When should I plant Brussels sprouts?
In most regions, Brussels sprouts are a summer-planted crop for fall harvest—that’s just the best way to give Brussels sprouts the long, cool season they require. If you live in a mild climate that doesn’t have hot summers, you can also plant a spring crop of Brussels sprouts. Just keep in mind, you need to keep your Brussels sprouts plants growing in mild or cool temperatures for 100-200 days (depending on the variety).
To figure out your own planting date, take the date of your average first frost in fall, and subtract 10 weeks—that’s around the time you want to plant the seedlings in the garden. From that date, subtract 6-8 weeks (depending on the variety)—that’s the date to start your seedlings.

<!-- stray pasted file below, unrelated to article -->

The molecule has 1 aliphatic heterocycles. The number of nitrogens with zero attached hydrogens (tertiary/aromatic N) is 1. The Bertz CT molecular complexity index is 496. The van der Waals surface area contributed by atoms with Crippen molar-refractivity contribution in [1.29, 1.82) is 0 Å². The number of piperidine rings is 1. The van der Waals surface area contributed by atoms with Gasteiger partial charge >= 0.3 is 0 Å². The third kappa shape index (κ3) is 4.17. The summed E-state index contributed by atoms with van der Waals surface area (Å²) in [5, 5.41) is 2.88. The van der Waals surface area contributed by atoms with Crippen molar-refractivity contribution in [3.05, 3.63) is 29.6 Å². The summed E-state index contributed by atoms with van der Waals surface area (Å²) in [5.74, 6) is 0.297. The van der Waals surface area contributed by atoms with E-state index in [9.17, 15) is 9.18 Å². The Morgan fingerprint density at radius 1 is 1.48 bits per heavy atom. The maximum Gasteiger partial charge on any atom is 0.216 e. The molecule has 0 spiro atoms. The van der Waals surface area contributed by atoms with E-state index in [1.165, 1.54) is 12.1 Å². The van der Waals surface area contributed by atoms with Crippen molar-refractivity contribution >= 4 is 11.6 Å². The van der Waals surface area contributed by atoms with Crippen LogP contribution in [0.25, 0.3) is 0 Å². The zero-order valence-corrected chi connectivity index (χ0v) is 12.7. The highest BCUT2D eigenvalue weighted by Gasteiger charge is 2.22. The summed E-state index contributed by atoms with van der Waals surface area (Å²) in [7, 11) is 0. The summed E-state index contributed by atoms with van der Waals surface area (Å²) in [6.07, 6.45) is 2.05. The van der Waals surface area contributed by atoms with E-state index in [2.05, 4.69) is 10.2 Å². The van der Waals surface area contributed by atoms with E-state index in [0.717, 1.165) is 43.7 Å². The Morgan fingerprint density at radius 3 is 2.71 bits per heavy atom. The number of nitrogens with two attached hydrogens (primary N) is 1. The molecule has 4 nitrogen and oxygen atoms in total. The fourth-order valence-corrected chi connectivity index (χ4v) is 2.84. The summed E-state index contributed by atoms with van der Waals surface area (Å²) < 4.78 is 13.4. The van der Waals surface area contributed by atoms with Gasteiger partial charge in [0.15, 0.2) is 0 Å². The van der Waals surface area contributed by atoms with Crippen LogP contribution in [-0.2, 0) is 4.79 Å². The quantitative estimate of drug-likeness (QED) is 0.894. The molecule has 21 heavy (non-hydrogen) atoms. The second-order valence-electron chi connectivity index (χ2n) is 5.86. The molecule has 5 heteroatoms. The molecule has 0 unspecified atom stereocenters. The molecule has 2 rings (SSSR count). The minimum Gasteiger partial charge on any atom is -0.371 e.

Here in zone 6b, we typically start our Brussels sprout seeds indoors early-to-mid June and then plant them out on a cool day in the garden in August. It’s still hot in August, but the temps will quickly start to decline a few weeks later.
How long does it take to grow Brussels sprouts?
All Brussels sprouts varieties are slow-growing plants. Even the quickest of Brussels sprouts will take at least 100 days to get to maturity, with some going as long as 200 days. Don’t fret, though! You can use this wide disparity between maturity dates to your advantage. Plant at least three different varieties with different maturity dates, and harvest Brussels sprouts all fall and winter long!
How do I grow Brussels sprouts from seed?